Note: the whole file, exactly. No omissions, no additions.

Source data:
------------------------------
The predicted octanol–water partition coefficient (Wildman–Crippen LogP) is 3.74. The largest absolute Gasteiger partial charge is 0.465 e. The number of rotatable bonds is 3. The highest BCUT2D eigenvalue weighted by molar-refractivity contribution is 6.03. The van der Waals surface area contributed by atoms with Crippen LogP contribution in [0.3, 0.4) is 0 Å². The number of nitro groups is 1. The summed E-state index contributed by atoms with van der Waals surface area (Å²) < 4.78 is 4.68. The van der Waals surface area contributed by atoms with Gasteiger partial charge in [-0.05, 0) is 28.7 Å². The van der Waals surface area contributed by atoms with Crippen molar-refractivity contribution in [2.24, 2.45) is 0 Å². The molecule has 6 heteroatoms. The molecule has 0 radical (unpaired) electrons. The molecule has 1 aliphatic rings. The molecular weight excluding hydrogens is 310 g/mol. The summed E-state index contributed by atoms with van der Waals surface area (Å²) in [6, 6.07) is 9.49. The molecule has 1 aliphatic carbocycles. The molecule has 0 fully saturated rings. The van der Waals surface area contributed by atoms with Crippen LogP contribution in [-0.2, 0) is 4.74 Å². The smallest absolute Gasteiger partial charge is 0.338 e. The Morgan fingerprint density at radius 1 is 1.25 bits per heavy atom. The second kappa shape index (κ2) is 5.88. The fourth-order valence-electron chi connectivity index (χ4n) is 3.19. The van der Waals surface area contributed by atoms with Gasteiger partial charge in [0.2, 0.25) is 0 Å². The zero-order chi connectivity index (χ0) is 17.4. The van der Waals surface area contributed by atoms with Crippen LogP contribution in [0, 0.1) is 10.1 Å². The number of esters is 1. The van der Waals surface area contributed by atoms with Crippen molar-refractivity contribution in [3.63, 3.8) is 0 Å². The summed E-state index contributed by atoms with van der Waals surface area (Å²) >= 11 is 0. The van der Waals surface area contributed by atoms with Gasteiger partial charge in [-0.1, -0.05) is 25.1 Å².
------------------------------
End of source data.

The predicted octanol–water partition coefficient (Wildman–Crippen LogP) is 3.74. The largest absolute Gasteiger partial charge is 0.465 e. The number of rotatable bonds is 3. The highest BCUT2D eigenvalue weighted by molar-refractivity contribution is 6.03. The van der Waals surface area contributed by atoms with Crippen LogP contribution in [0.3, 0.4) is 0 Å². The number of nitro groups is 1. The summed E-state index contributed by atoms with van der Waals surface area (Å²) < 4.78 is 4.68. The van der Waals surface area contributed by atoms with Gasteiger partial charge in [-0.05, 0) is 28.7 Å². The van der Waals surface area contributed by atoms with Crippen molar-refractivity contribution in [2.24, 2.45) is 0 Å². The molecule has 6 heteroatoms. The molecule has 0 radical (unpaired) electrons. The molecule has 1 aliphatic rings. The molecular weight excluding hydrogens is 310 g/mol. The summed E-state index contributed by atoms with van der Waals surface area (Å²) in [6, 6.07) is 9.49. The molecule has 1 aliphatic carbocycles. The molecule has 0 fully saturated rings. The van der Waals surface area contributed by atoms with Crippen LogP contribution in [-0.2, 0) is 4.74 Å². The smallest absolute Gasteiger partial charge is 0.338 e. The Morgan fingerprint density at radius 1 is 1.25 bits per heavy atom. The second kappa shape index (κ2) is 5.88. The fourth-order valence-electron chi connectivity index (χ4n) is 3.19. The van der Waals surface area contributed by atoms with Gasteiger partial charge in [0.2, 0.25) is 0 Å². The zero-order chi connectivity index (χ0) is 17.4. The van der Waals surface area contributed by atoms with Crippen LogP contribution in [0, 0.1) is 10.1 Å². The number of esters is 1. The van der Waals surface area contributed by atoms with Crippen molar-refractivity contribution in [3.63, 3.8) is 0 Å². The summed E-state index contributed by atoms with van der Waals surface area (Å²) >= 11 is 0. The van der Waals surface area contributed by atoms with Gasteiger partial charge in [-0.1, -0.05) is 25.1 Å².